Maybe you heard about the little dust-up last week when Martha Stewart called out Gwyneth Paltrow for encroaching on her lifestyle empire. I had to laugh. Martha would have a cow if she knew about some of the inspired people in the Northwest who are tromping on similar turf. Except our local folks deal less in lifestyle and more in life substance.
Let me tell you about a couple of them.
MaryJane Butters is an organic farmer, publisher, and entrepreneur based in Moscow, Idaho. With a last name like Butters, she must have been destined to write “Milk Cow Kitchen.”
Inspired by her Jersey dairy queens Sally O’Mally, Etta Jane, Maizy, Miss Daisy and Sweetheart, Butters came up with a lively, folksy 400-page book that starts with a chapter called “Let’s Talk Milk,” and moves on to “Let’s Talk Cows,” “Let’s Talk Bulls,” and “Let’s Talk Business.”
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Butters thinks it’s perfectly reasonable to have a milk cow out back, and by the time you’re done reading the book, you may be convinced, too. The book spotlights the joys of “cowpanionship” and the benefits of being an “entre-manure.” It provides illustrated how-to discussions of everything from milking to breeding to veterinary care (with a big tip of the cowgirl hat to Washington State University’s Veterinary Teaching Hospital).
And finally, there are dozens of delectable recipes — although I suspect the cholesterol count on some of them is off the charts.
If dairy isn’t your thing, let’s turn to Amy Pennington, who a couple of years ago came out with a book called “Urban Pantry.” She was a self-styled “urban farmer” in Seattle by way of New York and when I attended a presentation she gave in conjunction with that book, I came away thinking her advice was callow.
But I like Pennington’s new book, “Fresh Pantry,” very much. This book is about eating seasonally, and she has organized the chapters in rough accordance with the growing season, focusing on a single fruit or vegetable per month.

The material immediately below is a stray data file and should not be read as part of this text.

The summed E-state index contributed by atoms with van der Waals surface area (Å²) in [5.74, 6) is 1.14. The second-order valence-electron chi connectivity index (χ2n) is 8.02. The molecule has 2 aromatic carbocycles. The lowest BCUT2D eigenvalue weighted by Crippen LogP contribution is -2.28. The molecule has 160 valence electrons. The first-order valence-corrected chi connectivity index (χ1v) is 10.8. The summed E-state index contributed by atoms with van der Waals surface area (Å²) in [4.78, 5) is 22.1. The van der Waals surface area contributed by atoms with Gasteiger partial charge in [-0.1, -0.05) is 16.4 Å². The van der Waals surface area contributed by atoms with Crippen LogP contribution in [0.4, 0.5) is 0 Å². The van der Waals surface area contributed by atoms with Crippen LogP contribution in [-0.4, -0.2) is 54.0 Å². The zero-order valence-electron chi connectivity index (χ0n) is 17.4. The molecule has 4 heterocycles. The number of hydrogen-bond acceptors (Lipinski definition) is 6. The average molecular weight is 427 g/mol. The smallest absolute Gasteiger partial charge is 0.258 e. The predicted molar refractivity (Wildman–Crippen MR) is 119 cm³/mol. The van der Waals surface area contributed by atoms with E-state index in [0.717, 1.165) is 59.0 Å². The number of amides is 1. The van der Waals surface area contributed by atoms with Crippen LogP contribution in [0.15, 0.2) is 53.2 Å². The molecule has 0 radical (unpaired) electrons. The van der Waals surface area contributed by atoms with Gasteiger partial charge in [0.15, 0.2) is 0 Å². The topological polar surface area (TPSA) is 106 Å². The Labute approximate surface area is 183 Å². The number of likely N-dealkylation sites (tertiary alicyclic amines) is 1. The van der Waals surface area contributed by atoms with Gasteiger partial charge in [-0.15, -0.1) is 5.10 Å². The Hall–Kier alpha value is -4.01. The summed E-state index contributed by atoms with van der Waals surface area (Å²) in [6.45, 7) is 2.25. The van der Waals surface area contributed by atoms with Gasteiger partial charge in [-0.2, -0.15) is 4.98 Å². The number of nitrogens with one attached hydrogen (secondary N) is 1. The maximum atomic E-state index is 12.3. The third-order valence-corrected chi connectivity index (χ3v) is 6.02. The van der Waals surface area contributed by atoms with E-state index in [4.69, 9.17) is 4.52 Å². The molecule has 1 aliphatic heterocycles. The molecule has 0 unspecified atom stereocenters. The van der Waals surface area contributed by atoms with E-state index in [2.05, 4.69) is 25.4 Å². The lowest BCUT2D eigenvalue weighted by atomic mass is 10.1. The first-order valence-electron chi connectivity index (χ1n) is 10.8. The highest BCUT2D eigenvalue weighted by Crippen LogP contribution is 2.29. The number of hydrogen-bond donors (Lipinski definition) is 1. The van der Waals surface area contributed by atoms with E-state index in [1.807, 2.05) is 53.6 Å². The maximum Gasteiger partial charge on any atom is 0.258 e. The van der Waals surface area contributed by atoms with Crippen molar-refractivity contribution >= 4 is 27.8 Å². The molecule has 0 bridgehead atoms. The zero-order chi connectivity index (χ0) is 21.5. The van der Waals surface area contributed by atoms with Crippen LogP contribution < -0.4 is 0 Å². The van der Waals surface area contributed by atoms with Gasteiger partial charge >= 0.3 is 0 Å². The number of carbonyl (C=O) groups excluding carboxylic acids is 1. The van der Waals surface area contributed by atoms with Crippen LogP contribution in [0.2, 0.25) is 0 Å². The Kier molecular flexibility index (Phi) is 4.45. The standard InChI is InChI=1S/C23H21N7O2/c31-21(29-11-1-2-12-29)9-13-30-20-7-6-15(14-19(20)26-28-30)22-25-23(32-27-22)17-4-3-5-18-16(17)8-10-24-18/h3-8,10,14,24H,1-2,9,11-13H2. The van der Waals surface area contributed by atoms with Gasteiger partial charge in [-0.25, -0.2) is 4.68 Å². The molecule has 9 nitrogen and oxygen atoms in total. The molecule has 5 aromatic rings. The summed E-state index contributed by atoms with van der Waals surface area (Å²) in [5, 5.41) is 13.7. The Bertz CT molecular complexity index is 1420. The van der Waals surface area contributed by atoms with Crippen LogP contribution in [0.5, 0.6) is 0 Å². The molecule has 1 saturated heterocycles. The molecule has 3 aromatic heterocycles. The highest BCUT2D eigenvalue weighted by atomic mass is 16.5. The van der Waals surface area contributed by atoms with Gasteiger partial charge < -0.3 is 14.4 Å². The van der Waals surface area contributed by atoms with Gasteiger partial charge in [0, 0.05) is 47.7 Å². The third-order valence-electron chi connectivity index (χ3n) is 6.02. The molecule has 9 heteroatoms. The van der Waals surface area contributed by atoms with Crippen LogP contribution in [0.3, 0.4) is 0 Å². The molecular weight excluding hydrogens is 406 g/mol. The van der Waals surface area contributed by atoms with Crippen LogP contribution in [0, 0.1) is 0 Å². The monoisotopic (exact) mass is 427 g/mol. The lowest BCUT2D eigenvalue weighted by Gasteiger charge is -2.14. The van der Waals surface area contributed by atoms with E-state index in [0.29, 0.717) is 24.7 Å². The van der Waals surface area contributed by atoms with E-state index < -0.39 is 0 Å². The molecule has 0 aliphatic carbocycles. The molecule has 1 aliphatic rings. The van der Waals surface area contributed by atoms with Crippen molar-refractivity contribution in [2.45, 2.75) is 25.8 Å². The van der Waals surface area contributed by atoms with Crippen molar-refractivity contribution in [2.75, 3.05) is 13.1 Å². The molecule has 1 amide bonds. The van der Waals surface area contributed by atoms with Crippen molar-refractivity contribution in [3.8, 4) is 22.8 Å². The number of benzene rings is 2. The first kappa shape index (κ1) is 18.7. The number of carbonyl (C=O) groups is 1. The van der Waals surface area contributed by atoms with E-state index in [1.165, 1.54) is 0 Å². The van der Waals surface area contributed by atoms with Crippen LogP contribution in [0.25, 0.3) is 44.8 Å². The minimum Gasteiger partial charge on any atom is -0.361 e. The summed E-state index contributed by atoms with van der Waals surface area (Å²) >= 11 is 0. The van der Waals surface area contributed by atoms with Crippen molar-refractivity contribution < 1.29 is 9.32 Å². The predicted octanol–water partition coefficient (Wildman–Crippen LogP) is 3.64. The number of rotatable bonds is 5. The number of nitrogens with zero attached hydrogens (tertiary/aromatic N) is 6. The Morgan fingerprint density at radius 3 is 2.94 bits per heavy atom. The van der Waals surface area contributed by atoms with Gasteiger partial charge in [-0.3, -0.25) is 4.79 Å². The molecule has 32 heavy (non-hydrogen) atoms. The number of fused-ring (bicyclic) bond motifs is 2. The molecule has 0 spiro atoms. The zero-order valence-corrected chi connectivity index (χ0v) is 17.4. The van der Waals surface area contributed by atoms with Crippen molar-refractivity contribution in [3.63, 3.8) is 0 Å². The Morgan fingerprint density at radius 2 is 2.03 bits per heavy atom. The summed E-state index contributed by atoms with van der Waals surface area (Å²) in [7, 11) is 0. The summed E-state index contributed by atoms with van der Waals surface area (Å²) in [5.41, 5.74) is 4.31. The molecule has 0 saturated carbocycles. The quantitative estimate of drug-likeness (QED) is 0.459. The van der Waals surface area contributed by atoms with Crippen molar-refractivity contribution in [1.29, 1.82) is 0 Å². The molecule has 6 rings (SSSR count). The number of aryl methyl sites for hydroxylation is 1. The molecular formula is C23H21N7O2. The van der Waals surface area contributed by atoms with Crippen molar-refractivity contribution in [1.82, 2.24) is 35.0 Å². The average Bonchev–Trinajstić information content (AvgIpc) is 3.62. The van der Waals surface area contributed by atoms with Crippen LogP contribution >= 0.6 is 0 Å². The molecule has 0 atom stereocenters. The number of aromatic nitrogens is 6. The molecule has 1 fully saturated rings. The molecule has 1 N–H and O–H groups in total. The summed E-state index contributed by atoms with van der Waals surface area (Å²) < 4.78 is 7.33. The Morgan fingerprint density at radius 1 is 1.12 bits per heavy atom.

Without the self-righteous tone of more famous locavores, Pennington makes the case for eating locally, then proves it can be done by jumping into the most challenging season of all, winter, for her first chapters.
Cabbage in December, anyone? Before you shy away, consider the variety Pennington presents: there are recipes for burek, slaw, focaccia, soup, pasta and, of course, sauerkraut. The instructions are solid and the ingredients are available.
Furthermore, every chapter contains a sidebar that gives detailed advice on how to grow the highlighted fruit or vegetable in your own garden, or even in a pot on the terrace or a jar on the kitchen counter. You can’t get more local than that!
“Fresh Pantry” has lots of photos, too, although I found their cheek-to-jowl presentation to be visually overwhelming — a little white space around each image might have been easier on the eyes.
Overall, this is a well-researched and genially presented book. I am happy to recommend it.
THIS WEEK'S BOOKS
“Fresh Pantry,” Amy Pennington
“Milk Cow Kitchen,” MaryJane Butters
The Bookmonger is Barbara Lloyd McMichael, who writes this weekly column focusing on the books, authors and publishers of the Pacific Northwest. Contact her at email@example.com